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of protesters seeking to disrupt the summit. though forget global warming, some were getting a hamburg police cool down. we're not entirely clear how effective the umbrellas were. but there have been ugly scenes of vandalism and clashes with police. such has been a concern over security that the first lady melania trump was ordered to stay put in her guest house and not venture out. hamburg memorable, then, for who she didn't meet and who he did. what should we make of this historic meeting between the us and russian presidents? we will be live in washington but first tara raynsford is in moscow. both commenting on those talks, russia and the secretary of state. they were both talking about constructive conversations, sergei lavrov saying it was a constructive atmosphere,
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they talked about many things. they talked about syria, the ukraine, about cyber security. this is where it got interesting. sergei lavrov went on to say that donald trump raised the issue of allegations of russian meddling in the us elections. he went on to say, according to the russian side, he had multiple times from president putin that the allegations were untrue and there was no proof of that, and donald trump apparently accepted these statements. we then heard from rex tillerson, the us secretary of state, he gave a rather different picture, talking of robust talks, he said donald trump raised theissue talks, he said donald trump raised the issue of russian meddling, he pressed vladimir putin on it and vladimir putin denied it. slightly different from the two sides, russia's standing its ground and a p pa re ntly russia's standing its ground and apparently donald trump accepted that russia was not going to admit to it, and according to russia,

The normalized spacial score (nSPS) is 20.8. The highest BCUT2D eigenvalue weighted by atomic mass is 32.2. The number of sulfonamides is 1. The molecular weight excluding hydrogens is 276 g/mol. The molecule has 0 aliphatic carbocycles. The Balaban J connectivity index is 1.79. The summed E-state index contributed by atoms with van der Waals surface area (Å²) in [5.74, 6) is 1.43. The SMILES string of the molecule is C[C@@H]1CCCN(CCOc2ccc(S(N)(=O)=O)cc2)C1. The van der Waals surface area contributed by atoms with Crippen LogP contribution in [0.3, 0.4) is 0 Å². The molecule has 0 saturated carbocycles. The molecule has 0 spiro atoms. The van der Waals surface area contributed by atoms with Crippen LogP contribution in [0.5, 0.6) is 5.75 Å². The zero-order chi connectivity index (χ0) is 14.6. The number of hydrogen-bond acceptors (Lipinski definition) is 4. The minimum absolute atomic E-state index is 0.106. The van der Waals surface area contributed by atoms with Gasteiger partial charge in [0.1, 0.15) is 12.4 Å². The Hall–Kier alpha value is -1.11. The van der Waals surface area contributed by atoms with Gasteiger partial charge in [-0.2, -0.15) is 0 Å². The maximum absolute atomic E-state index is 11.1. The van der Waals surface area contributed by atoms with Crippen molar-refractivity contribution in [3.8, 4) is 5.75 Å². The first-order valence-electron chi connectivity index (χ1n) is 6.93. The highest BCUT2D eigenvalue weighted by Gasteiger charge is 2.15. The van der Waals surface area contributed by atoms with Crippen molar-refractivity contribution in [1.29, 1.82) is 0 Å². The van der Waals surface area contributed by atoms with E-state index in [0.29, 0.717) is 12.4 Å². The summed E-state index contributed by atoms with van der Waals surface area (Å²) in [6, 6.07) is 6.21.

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donald trump apparently accepts that russia was not involved. sarah raynsford in moscow there. let's get the view from the usa. barbara platt usherjoins us live from washington. we had two different views there, sergei lavrov insisting that president trump has accepted president trump has accepted president putin's denials. what do we make of any of this? well, rex tillerson talked about how there we re tillerson talked about how there were two views on what happened and how they would never agree on it, really. i think you are hearing public statements about the fact that those two views have not been agreed on. rex tillerson tried to say, look, we raised it, mrtrump pressed him on it but we will move forward , pressed him on it but we will move forward, because this will be a different story from both sides, so we will move on to the future. we are setting up a forum on cyber security and will try and work more closely on this in future, preventing this kind of thing from happening. i think the question to